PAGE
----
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I have an RGB PDF which I've preflighted in Adobe Acrobat pro to a PDF x1a compliant PDF in US Web Coated SWOP v2.

The PDF now has 4 plates (C/M/Y/K)

C plate is empty M plate has 100% of a red image Y plate has 100% of the same red image K plate has 100% of black text on page (text is not on any other plate)

I'm now trying to convert that PDF into a PS using ghostscript

I've tried:

gs -dNOPAUSE -dBATCH -sDEVICE=ps2write -sProcessColorModel=DeviceCMYK input.pdf

But then when I distill this PS back to a PDF the text is on all the plates and not just the K plate.

I've used this online tool:

To also do the conversion and the distilled version of the PS generated by that preserves the plate breakdown. They are also using Ghostscript to create the PS.

So I'm assuming there is some setting I am missing.

Does anyone know?

Update 1

Trying in pdftops too and again it is taking my K plate and spreading it across all CMYK plates.

What secret magic are they doing on that web site to preserve plates?!

Update 2

Only main difference I can see is I'm using

%%Creator: GPL Ghostscript 905 (pswrite)

and that website is using

%%Creator: GPL Ghostscript 871 (pswrite)

Could it be a version thing, or are they doing something I'm not?

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1 Answer 1

Ghostscript 9 and above use much better colour management than previous versions, but you have to get the ICC profiles correct. I'd guess you are using the default profiles and I think the first thing I'd suggest is that you use the current version of Ghostscript which is 9.07, I think there were a few changes made to the default profiles.

Its also possible that the PDF file now has an input RGB profile associated with it, which Ghostscript is now using whereas previously it didn't. I'd need to see the file to be able to tell better what is going on, but I have a sneaky suspicion that your 'pre-flight' conversion is causing the problem. What happens if you use the original PDF file ?

I very much doubt if the PDF file actually contains CMYK colour components, I would imagine all that has happened is that different profiles have been inserted into the file that control the conversion from RGB to CIE and from CIE to CMYK.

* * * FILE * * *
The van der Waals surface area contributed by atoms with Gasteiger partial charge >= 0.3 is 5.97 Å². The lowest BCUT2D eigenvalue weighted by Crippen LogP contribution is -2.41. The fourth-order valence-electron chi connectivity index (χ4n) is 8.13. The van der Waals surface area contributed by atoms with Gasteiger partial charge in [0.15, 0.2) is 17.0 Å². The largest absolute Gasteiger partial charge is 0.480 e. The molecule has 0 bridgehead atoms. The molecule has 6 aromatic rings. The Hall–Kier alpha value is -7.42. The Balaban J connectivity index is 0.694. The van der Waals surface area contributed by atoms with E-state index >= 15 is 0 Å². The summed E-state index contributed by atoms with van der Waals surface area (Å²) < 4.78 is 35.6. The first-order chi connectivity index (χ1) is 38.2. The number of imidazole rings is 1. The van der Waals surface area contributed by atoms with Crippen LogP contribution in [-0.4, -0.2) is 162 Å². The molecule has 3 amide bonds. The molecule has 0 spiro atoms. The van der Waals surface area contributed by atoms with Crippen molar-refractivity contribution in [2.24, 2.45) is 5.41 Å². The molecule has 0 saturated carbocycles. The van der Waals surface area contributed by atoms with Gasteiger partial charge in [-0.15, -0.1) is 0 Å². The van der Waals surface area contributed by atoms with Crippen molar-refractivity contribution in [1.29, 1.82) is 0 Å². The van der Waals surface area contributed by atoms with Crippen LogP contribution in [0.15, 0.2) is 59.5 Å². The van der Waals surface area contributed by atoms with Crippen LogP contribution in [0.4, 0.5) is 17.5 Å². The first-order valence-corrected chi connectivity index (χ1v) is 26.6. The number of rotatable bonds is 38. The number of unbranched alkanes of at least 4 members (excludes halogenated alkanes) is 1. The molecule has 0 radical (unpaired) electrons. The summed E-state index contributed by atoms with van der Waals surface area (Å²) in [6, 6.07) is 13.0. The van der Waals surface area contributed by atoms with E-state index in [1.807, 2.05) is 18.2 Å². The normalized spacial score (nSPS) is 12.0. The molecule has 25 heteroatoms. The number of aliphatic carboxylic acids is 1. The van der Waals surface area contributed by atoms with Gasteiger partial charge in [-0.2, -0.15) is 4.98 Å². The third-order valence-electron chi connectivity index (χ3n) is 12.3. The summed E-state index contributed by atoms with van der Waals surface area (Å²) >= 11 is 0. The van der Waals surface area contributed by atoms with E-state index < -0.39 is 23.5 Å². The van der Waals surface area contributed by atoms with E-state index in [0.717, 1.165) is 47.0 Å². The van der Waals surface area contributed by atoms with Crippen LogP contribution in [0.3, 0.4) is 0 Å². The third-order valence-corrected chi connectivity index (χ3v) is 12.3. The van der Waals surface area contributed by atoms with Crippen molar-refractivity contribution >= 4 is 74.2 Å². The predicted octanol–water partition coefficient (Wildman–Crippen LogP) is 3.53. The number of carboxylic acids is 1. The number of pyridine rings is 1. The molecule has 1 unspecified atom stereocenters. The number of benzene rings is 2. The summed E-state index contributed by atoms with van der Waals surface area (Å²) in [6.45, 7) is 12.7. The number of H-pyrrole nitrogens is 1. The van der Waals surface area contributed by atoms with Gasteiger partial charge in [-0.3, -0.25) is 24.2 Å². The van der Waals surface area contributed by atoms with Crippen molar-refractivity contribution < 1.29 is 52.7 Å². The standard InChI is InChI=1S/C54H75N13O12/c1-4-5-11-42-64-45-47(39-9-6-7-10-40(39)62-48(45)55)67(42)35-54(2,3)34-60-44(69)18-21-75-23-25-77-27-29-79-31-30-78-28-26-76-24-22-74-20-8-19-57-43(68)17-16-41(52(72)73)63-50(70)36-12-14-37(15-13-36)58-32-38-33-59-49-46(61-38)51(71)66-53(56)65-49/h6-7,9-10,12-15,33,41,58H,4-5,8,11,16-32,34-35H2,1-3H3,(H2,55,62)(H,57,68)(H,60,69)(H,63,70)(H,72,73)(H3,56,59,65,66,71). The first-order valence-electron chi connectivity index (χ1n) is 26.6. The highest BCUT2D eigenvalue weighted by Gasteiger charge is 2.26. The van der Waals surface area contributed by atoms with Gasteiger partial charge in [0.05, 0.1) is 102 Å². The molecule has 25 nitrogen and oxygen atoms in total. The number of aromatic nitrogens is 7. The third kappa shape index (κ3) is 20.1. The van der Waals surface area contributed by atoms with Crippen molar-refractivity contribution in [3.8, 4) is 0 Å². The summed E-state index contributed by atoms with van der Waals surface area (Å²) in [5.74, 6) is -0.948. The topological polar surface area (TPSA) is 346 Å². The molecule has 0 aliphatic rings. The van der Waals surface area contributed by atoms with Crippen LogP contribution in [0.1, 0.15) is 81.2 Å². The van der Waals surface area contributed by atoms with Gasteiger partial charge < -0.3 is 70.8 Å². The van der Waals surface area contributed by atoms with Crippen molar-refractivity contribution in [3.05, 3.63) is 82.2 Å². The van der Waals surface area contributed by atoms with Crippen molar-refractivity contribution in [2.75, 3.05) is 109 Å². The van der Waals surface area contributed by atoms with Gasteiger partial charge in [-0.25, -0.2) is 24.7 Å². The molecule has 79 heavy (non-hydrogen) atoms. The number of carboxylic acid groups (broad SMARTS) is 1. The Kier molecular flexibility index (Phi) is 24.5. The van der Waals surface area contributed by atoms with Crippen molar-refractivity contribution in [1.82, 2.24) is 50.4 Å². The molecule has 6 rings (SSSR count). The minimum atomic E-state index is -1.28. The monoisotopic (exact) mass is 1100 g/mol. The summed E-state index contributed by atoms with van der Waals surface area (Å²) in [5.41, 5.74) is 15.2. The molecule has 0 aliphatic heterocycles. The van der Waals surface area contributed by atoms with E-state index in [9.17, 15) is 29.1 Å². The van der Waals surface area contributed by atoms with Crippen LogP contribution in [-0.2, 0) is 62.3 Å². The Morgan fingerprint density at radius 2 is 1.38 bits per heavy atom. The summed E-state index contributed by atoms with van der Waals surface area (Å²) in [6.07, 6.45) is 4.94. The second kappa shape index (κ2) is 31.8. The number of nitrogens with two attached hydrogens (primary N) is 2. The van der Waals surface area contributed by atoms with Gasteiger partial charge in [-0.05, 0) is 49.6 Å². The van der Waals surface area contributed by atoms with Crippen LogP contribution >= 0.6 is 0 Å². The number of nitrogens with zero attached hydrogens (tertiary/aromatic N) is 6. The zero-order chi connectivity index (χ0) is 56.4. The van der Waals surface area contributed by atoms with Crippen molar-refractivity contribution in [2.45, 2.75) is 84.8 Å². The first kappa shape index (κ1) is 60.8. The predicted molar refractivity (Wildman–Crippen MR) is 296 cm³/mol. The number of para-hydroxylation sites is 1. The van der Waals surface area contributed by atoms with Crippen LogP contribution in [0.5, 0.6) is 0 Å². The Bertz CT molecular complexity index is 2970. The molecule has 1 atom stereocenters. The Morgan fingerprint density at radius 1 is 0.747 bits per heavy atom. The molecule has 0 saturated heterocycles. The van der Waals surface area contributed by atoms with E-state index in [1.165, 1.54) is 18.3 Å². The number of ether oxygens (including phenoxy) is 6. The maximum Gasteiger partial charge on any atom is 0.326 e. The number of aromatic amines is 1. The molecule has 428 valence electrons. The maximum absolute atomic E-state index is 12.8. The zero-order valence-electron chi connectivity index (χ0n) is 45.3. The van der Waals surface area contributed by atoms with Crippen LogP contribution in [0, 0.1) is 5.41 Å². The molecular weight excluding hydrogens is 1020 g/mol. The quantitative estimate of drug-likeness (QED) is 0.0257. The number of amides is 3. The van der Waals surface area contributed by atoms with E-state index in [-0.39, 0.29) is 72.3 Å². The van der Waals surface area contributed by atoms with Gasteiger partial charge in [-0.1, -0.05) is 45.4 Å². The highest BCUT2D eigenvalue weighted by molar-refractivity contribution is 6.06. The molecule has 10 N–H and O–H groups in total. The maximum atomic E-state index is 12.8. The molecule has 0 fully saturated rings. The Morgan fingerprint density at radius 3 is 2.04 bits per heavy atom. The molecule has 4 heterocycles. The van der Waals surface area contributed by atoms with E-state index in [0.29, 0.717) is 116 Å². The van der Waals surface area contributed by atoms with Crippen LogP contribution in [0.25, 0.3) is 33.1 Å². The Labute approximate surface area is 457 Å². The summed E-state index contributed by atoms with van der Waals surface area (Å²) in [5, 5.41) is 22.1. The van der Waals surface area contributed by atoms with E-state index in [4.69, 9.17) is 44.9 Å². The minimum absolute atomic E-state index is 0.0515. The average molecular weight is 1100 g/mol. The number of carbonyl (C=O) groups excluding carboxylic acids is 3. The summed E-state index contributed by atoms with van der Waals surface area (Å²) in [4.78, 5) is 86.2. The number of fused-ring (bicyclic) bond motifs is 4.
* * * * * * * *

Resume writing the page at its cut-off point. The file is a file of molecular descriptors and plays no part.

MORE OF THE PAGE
In passing, don't use pswrite. Its a terrible low-level output that converts much of the content into images. It produces large PostScript that processes very slowly and doesn't scale well (ie if the printer is a different resolution). Use the ps2write device instead.

By the way, since you've already used Acrobat, why don't you just use 'Save As' PostScript from there ?

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Ken, if the file has been "preflighted to PDF/X-1a" and is in fact PDF/X-1a compliant, it MUST contain CMYK (and a CMYK ICC Profile as output intent). PDF/X-1a files are limited to gray, CMYK and spot color, RGB and other color spaces are not allowed by that ISO standard. – David van Driessche Apr 6 '13 at 9:59
It's not the preflight that's the issue. As I said the preflighted PDF has been fed through an online service which uses Ghostscript and that outputs the PS exactly as expected. It's when I run Ghostscript locally that I get the problem. Reason I'm using Ghostscript is because I want to programatically turn things into PS so I can post process them. – Theston .E Fox Apr 6 '13 at 10:25
@Ken Also, the PDF file is a CMYK break down as it was preflighted to PDF/X-1a through Acrobat Professional X and when I check the plate output in Acrobat it separates across the plates correctly. It's only when I run it through ghostscript on my command line that it goes funny. The online PDF to PS converter still keeps the correct plate split (and they are using ghostscript too) – Theston .E Fox Apr 6 '13 at 11:53
Sorry I was thinking PDF/A1-a not X-1a. As I said previously though, the problem is likely the profiles in use. My first suggestion is to use 9.07, after that I'd need to see the file. – KenS Apr 6 '13 at 14:48
They are using 871 and it's working for them, I'm already using a later version than them, why would 9.07 be any different? – Theston .E Fox Apr 7 '13 at 7:34

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